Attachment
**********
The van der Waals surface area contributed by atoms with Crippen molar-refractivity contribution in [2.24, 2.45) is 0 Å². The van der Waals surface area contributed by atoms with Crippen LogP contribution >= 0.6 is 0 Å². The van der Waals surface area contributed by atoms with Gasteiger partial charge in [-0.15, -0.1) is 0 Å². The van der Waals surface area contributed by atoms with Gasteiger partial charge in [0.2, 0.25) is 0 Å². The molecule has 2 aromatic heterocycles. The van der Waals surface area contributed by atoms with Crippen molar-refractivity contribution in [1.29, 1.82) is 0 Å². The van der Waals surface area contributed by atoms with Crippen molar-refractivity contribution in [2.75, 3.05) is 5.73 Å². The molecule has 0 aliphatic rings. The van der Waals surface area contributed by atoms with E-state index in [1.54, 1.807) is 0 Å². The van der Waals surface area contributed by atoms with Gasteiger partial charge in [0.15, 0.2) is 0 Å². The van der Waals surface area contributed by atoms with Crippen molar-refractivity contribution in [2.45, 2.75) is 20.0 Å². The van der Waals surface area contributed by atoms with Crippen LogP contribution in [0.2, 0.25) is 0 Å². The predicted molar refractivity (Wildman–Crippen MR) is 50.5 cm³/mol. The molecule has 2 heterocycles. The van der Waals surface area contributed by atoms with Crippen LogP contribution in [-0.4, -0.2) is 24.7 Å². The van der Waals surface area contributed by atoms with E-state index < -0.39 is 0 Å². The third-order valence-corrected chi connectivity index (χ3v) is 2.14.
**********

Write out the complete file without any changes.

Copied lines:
The van der Waals surface area contributed by atoms with Crippen molar-refractivity contribution in [2.24, 2.45) is 0 Å². The van der Waals surface area contributed by atoms with Crippen LogP contribution >= 0.6 is 0 Å². The van der Waals surface area contributed by atoms with Gasteiger partial charge in [-0.15, -0.1) is 0 Å². The van der Waals surface area contributed by atoms with Gasteiger partial charge in [0.2, 0.25) is 0 Å². The molecule has 2 aromatic heterocycles. The van der Waals surface area contributed by atoms with Crippen molar-refractivity contribution in [1.29, 1.82) is 0 Å². The van der Waals surface area contributed by atoms with Crippen molar-refractivity contribution in [2.75, 3.05) is 5.73 Å². The molecule has 0 aliphatic rings. The van der Waals surface area contributed by atoms with E-state index in [1.54, 1.807) is 0 Å². The van der Waals surface area contributed by atoms with Gasteiger partial charge in [0.15, 0.2) is 0 Å². The van der Waals surface area contributed by atoms with Crippen molar-refractivity contribution in [2.45, 2.75) is 20.0 Å². The van der Waals surface area contributed by atoms with Crippen LogP contribution in [0.2, 0.25) is 0 Å². The predicted molar refractivity (Wildman–Crippen MR) is 50.5 cm³/mol. The molecule has 2 heterocycles. The van der Waals surface area contributed by atoms with Crippen LogP contribution in [-0.4, -0.2) is 24.7 Å². The van der Waals surface area contributed by atoms with E-state index < -0.39 is 0 Å². The third-order valence-corrected chi connectivity index (χ3v) is 2.14.